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What Do Foundation CEOs Say about Their Effectiveness?

October 12, 2011

The Center for Effective Philanthropy recently released the results of a survey of the CEOs of grantmaking foundations with annual grants of at least $5 million to answer the question: What are the current attitudes and practices with respect to foundation performance assessment at larger foundations? The survey was sent to 537 organizations with 173 responding, a 32 percent response rate. The report is entitled "The State of Foundation Performance Assessment – A Survey of Foundation CEOs (2011)."

What were the findings?

73% of foundation CEOs say that assessing their foundation's effectiveness is among their highest priorities, and 60% say that too few foundations understand their overall performance today. While progress has been made, more work needs to be done.

As the report notes, grantmaking foundations pursue their goals largely through the nonprofits that they fund, so one would assume that the effectiveness of their grant recipients is a significant concern for these foundation CEOs. And sure enough, 70% say that they should be placing a greater emphasis than they currently do on understanding the effectiveness of the programs and organizations that they are considering supporting, but only 56% say that nonprofits should be held to higher standards of evidence than they are today to demonstrate the effectiveness of their work.

Foundations appear to using a broad range of information to assess their operations and finances. The most common types of information gathering includes investment performance (93%), administrative costs (92%), and benchmarking of staff compensation (79%) while the least common are staff composition (39%), staff turnover (34%) and employee surveys (31%).

On the programmatic side, the most common methods of assessing the effectiveness of their grantmaking are: anecdotal feedback (94%), written reports (92%) and site visits (90%) while the least common are: cost-benefit analysis (26%), focus groups (19%) and beneficiary surveys (16%).

More than 90% of CEOs report that their foundations conduct some kind of formal evaluation of their work, but 65% report that having these evaluations result in meaningful insights for the foundation is challenging or extremely challenging.

Lastly, foundation CEOs were asked whether they attempt to coordinate their measurement systems with other funders working in the same issue areas. 26% say that they are already using such information sharing, 33% say that they are considering it, and 42% say that they are not considering it.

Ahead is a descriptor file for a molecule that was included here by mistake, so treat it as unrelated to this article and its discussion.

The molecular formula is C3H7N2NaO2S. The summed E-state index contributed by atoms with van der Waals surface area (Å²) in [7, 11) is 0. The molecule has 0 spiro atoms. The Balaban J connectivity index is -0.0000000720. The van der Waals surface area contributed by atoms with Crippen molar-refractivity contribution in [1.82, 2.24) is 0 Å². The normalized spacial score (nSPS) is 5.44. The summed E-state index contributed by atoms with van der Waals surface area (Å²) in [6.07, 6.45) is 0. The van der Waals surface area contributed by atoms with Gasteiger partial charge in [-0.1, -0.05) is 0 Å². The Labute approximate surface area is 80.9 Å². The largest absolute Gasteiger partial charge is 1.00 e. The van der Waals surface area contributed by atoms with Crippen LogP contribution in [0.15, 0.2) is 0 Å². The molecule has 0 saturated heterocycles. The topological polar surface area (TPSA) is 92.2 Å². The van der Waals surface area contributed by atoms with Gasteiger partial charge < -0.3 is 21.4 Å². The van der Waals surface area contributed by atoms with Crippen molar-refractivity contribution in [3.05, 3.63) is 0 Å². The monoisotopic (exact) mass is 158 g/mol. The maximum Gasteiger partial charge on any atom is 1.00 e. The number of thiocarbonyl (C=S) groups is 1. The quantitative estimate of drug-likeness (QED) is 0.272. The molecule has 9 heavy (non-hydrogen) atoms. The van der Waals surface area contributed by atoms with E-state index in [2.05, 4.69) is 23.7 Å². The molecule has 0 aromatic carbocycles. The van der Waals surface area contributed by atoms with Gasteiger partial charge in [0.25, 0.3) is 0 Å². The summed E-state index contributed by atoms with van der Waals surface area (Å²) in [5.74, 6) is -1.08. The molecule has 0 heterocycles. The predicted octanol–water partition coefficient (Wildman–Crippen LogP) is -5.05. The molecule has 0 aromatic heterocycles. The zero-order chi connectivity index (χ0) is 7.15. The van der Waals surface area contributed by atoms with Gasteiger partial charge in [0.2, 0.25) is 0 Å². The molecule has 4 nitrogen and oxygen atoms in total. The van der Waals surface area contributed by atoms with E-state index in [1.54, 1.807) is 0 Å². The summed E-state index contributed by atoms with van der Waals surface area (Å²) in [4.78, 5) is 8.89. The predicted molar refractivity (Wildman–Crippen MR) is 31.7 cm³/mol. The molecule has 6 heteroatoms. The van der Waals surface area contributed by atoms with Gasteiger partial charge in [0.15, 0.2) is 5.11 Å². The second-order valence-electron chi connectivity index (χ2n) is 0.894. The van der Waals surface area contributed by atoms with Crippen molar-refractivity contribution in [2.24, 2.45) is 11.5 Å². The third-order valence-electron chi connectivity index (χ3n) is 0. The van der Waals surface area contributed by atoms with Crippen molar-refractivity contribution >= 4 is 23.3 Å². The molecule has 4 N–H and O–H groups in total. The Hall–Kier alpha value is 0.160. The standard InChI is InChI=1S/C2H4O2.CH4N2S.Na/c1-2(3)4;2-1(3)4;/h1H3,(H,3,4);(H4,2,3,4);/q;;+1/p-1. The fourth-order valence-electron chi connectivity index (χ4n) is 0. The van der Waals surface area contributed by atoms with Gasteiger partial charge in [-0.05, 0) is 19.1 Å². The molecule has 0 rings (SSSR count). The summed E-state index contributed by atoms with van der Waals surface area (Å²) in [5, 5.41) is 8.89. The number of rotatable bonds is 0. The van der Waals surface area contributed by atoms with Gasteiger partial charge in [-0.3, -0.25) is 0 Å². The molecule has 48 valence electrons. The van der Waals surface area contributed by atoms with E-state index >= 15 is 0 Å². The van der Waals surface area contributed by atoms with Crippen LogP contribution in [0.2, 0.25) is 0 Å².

So, what does all this mean? Foundation CEO's clearly believe in the importance of performance measures, and the Center for Effective Philanthropy notes that these CEOs are undertaking more assessment activities than they were a decade ago. But, most foundation CEOs are not engaged in any coordinated assessment with other funders, and many of the practices regularly carried on by businesses to assess their performance (e.g., focus groups, surveys) are not being utilized by foundations.

Yet, according to the survey, foundation CEOs who do collect information from their beneficiaries perceive themselves as having a better understanding of their effectiveness and a more accurate understanding of their foundations' impact.

This makes sense to me. The more one learns from employees, potential grant recipients and current grantees, the better a foundation head is able to gauge his or her effectiveness as a leader and a funder in the community. Foundation CEOs might consider using some of the same tools that corporate CEOs use to measure their effectiveness (besides financial performance): employee surveys, customer surveys and focus groups, external benchmarks and cost-benefit analyses.

What about you? What do you think? Let us know by clicking here.


Robert L. Lynch
Thanks for the details on what foundation CEOs say about effectiveness. Very interesting but I find it peculiar that for organizations of that size only 73% rated measuring effectiveness as important. At first blush 73% may seem a high number but the fact that 27% don't think it is important to find out if they have been effective is sobering. I think it goes hand in hand with a trend toward more interest by foundations in using foundation resources to advance the interests of the funding institution rather than the needs of a general client base.

Thanks for keeping us all thinking.
Ed Wood
Great post Tim! I think most foundations and philanthropic organizations want to ensure grant recipients are using resources wisely. If fact, without some form of reporting or metrics, I believe funders are not willing to commit resources beyond a couple of years. Our foundation is often asked to support three, four or even five year programs with large grants. It's hard to make that kind of commitment if there is no means of accountability.

Thank you for the article.
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